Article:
The Cog

This week's prompt is the inside of a rail car. One of my most vivid memories of train travel is a tourist train called "The Cog."

Postcard: CrazyasaCoolFox
The Cog is a train that climbs, and it does actually climb, one of the spines of the very steep Mount Washington. Washington is the northeast's tallest peak topping out at 6288 feet above sea level. It's not an easy climb both for two legged creatures and steel on steel wheels.

The Cog is named for a little extra help these engines get to climb some very steep grades. It is driven by a special cog wheel that inserts into a special track. Actually the train is driven completely by this cog wheel. The other wheels are there to simply keep the train on the track. The cog wheel also helps with braking on the way back down the mountain.

Photo: Boston Public Library: Flikr
I have ridden The Cog. It's a rather shaky and at some points downright scary ride. But the tourists keep coming. Tradition marches on when The Cog makes its first appearance for the summer on New Hampshire's blustery summit.

The Cog once ran exclusively steam trains up until a few years ago. But due to environmental concerns they have limited steam runs to just one in the morning. The rest of the excursions are powered by newer bio-diesel locomotives.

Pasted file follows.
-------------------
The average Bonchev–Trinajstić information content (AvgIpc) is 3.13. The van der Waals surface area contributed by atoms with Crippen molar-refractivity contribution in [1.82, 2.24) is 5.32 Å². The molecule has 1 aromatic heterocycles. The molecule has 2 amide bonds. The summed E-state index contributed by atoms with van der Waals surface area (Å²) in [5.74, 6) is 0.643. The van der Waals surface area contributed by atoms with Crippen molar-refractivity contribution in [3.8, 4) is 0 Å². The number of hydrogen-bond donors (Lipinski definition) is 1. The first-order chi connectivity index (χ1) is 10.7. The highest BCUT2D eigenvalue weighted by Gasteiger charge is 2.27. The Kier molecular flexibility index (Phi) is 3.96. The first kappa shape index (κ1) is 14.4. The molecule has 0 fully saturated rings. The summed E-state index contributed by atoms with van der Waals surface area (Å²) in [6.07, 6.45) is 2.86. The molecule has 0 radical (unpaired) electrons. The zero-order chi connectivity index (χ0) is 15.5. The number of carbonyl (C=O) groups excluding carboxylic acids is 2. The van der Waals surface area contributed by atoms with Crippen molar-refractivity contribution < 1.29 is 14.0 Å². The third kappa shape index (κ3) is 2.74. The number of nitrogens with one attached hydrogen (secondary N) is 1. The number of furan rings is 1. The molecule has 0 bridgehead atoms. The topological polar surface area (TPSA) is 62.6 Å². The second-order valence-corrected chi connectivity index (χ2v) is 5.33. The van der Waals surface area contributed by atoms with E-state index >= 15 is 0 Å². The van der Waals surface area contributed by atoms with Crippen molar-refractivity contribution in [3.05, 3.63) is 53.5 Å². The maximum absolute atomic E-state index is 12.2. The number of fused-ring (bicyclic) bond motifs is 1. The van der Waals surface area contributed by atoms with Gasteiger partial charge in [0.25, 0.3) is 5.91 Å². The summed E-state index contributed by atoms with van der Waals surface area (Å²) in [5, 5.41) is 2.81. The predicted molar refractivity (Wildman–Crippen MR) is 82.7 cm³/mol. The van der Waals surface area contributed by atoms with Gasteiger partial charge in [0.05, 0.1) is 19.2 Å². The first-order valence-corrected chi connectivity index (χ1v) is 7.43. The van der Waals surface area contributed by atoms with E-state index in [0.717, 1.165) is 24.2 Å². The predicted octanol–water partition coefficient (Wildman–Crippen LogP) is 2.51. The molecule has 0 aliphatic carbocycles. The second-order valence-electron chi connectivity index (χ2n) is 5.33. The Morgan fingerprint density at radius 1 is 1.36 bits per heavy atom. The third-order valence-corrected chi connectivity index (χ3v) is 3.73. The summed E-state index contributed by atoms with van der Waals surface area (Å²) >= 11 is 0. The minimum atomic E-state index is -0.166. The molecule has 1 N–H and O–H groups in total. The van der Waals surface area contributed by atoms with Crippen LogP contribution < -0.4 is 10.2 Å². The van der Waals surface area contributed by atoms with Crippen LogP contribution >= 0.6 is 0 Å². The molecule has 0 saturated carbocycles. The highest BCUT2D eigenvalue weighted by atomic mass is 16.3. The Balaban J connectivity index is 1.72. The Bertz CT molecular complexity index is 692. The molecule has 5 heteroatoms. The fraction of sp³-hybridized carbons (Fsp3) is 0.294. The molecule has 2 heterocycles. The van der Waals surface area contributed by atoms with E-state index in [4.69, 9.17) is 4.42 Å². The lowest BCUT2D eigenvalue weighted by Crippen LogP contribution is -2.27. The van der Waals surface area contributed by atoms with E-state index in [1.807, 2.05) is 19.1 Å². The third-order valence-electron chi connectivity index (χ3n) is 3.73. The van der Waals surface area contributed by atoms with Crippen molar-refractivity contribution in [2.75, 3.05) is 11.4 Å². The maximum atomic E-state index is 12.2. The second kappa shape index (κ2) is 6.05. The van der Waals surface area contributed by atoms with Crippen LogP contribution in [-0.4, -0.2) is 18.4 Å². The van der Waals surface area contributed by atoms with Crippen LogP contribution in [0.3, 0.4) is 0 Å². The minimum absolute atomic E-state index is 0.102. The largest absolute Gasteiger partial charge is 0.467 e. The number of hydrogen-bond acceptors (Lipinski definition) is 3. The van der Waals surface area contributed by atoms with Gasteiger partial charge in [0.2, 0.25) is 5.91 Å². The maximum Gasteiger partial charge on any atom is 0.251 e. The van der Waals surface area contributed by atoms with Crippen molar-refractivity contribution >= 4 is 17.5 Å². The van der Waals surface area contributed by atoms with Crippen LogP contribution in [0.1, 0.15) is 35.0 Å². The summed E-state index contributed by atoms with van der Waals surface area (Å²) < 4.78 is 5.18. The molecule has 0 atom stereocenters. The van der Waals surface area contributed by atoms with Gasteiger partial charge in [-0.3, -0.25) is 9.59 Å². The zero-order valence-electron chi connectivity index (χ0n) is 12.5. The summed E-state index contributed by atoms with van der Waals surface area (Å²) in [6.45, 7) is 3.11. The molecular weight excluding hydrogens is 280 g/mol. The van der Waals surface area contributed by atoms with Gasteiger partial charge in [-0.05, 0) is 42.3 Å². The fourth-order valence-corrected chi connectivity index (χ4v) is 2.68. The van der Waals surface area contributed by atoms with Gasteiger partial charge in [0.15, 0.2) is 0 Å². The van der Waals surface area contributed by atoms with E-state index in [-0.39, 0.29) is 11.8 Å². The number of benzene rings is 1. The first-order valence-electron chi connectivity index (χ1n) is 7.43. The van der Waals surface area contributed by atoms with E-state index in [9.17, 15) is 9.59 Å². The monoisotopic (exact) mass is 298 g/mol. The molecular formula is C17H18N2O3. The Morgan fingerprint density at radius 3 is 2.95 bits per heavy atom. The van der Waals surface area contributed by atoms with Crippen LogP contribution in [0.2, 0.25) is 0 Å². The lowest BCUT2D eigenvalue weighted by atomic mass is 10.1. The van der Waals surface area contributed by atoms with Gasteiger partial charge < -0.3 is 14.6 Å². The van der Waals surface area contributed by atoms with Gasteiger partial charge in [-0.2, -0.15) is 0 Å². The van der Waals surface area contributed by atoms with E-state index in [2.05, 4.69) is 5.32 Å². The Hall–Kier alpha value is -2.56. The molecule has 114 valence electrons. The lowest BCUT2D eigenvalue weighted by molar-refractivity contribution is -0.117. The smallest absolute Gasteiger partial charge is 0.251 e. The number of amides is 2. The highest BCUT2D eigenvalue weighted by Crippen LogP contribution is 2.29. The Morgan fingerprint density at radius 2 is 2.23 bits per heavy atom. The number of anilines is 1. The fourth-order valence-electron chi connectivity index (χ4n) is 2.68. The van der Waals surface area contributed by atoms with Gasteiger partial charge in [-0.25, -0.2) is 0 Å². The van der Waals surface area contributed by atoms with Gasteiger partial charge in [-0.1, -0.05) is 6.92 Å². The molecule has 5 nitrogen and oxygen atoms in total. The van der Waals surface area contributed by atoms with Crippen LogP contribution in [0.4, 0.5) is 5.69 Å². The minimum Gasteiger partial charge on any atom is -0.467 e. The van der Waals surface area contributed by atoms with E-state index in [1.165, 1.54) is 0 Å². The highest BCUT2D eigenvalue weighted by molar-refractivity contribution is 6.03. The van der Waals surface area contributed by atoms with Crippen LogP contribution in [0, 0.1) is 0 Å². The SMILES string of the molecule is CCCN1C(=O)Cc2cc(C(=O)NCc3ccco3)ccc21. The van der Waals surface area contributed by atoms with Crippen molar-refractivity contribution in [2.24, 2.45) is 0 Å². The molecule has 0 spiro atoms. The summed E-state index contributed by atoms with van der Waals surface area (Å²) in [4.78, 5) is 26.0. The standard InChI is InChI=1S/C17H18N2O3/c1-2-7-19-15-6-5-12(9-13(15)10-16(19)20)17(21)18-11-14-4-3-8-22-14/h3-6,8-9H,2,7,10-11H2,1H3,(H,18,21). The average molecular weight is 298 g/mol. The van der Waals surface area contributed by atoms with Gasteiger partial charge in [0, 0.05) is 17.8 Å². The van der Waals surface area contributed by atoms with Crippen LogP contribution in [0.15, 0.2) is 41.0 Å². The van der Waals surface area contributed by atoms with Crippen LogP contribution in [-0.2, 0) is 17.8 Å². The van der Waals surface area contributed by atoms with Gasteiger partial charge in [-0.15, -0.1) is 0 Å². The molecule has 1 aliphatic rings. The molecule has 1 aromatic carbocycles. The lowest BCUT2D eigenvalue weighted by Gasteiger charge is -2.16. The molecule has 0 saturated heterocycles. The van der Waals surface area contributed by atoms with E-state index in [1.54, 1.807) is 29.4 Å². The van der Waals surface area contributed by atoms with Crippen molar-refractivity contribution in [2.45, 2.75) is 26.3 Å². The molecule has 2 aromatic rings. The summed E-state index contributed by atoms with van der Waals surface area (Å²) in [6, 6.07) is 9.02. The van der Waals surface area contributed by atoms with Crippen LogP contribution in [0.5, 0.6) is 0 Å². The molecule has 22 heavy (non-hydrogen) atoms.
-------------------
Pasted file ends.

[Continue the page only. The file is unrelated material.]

As a hiker I always considered it a treat to see The Cog climbing, and to hear the engine puffing against the grade. The whistle was always heard for miles around the Presidential summits. It was a treat to hear of passengers amazement of the feat that these little engines could accomplish. They were also amazed that I used two feet to get to the top rather than train or using the auto road.

The Cog is running once again this summer as it has for over a hundred years. If you have the chance while you are in the area, listen for that steam whistle high in the clear air of the mountains of New Hampshire.
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